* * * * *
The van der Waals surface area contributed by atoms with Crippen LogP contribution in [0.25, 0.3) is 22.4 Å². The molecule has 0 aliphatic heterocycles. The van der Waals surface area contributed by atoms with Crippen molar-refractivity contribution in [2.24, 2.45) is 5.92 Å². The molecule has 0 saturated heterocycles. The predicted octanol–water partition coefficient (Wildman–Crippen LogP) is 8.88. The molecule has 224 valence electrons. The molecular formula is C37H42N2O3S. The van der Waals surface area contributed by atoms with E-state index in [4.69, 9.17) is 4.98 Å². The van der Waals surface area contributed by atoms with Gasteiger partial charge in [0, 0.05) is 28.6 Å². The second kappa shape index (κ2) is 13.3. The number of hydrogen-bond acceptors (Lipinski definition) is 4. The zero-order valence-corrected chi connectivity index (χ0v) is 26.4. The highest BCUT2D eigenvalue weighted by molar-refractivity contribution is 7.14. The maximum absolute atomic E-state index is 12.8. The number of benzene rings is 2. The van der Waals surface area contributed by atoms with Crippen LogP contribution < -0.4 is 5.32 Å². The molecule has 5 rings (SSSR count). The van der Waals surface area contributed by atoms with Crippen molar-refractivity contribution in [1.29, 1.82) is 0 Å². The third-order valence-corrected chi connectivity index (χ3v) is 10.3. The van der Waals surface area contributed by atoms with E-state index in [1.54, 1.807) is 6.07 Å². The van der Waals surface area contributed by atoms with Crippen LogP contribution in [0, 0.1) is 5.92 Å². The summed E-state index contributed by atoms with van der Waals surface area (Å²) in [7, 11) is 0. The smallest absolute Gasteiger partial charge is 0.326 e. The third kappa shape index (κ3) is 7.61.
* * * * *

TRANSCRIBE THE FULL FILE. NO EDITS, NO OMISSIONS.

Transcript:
The van der Waals surface area contributed by atoms with Crippen LogP contribution in [0.25, 0.3) is 22.4 Å². The molecule has 0 aliphatic heterocycles. The van der Waals surface area contributed by atoms with Crippen molar-refractivity contribution in [2.24, 2.45) is 5.92 Å². The molecule has 0 saturated heterocycles. The predicted octanol–water partition coefficient (Wildman–Crippen LogP) is 8.88. The molecule has 224 valence electrons. The molecular formula is C37H42N2O3S. The van der Waals surface area contributed by atoms with E-state index in [4.69, 9.17) is 4.98 Å². The van der Waals surface area contributed by atoms with Gasteiger partial charge in [0, 0.05) is 28.6 Å². The second kappa shape index (κ2) is 13.3. The number of hydrogen-bond acceptors (Lipinski definition) is 4. The zero-order valence-corrected chi connectivity index (χ0v) is 26.4. The highest BCUT2D eigenvalue weighted by molar-refractivity contribution is 7.14. The maximum absolute atomic E-state index is 12.8. The number of benzene rings is 2. The van der Waals surface area contributed by atoms with Crippen LogP contribution < -0.4 is 5.32 Å². The molecule has 5 rings (SSSR count). The van der Waals surface area contributed by atoms with Crippen molar-refractivity contribution in [1.29, 1.82) is 0 Å². The third-order valence-corrected chi connectivity index (χ3v) is 10.3. The van der Waals surface area contributed by atoms with E-state index in [1.54, 1.807) is 6.07 Å². The van der Waals surface area contributed by atoms with Crippen LogP contribution in [0, 0.1) is 5.92 Å². The summed E-state index contributed by atoms with van der Waals surface area (Å²) in [7, 11) is 0. The smallest absolute Gasteiger partial charge is 0.326 e. The third kappa shape index (κ3) is 7.61.